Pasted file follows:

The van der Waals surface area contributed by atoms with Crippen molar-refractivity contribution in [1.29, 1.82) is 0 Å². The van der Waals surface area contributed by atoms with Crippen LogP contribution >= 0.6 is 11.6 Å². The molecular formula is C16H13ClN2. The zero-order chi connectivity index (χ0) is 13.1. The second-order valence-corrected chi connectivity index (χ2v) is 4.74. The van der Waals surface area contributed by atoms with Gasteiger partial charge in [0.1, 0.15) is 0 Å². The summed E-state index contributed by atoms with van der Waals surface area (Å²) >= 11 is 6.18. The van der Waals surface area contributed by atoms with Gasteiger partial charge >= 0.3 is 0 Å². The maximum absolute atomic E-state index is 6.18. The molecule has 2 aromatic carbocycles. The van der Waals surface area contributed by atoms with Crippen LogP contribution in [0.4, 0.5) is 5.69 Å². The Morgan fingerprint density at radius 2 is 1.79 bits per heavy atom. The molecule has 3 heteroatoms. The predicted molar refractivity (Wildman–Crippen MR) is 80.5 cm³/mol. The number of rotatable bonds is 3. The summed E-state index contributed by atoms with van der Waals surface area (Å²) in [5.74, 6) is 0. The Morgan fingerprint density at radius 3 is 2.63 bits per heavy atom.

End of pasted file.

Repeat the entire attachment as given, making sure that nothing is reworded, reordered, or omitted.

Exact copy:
The van der Waals surface area contributed by atoms with Crippen molar-refractivity contribution in [1.29, 1.82) is 0 Å². The van der Waals surface area contributed by atoms with Crippen LogP contribution >= 0.6 is 11.6 Å². The molecular formula is C16H13ClN2. The zero-order chi connectivity index (χ0) is 13.1. The second-order valence-corrected chi connectivity index (χ2v) is 4.74. The van der Waals surface area contributed by atoms with Gasteiger partial charge in [0.1, 0.15) is 0 Å². The summed E-state index contributed by atoms with van der Waals surface area (Å²) >= 11 is 6.18. The van der Waals surface area contributed by atoms with Gasteiger partial charge >= 0.3 is 0 Å². The maximum absolute atomic E-state index is 6.18. The molecule has 2 aromatic carbocycles. The van der Waals surface area contributed by atoms with Crippen LogP contribution in [0.4, 0.5) is 5.69 Å². The Morgan fingerprint density at radius 2 is 1.79 bits per heavy atom. The molecule has 3 heteroatoms. The predicted molar refractivity (Wildman–Crippen MR) is 80.5 cm³/mol. The number of rotatable bonds is 3. The summed E-state index contributed by atoms with van der Waals surface area (Å²) in [5.74, 6) is 0. The Morgan fingerprint density at radius 3 is 2.63 bits per heavy atom.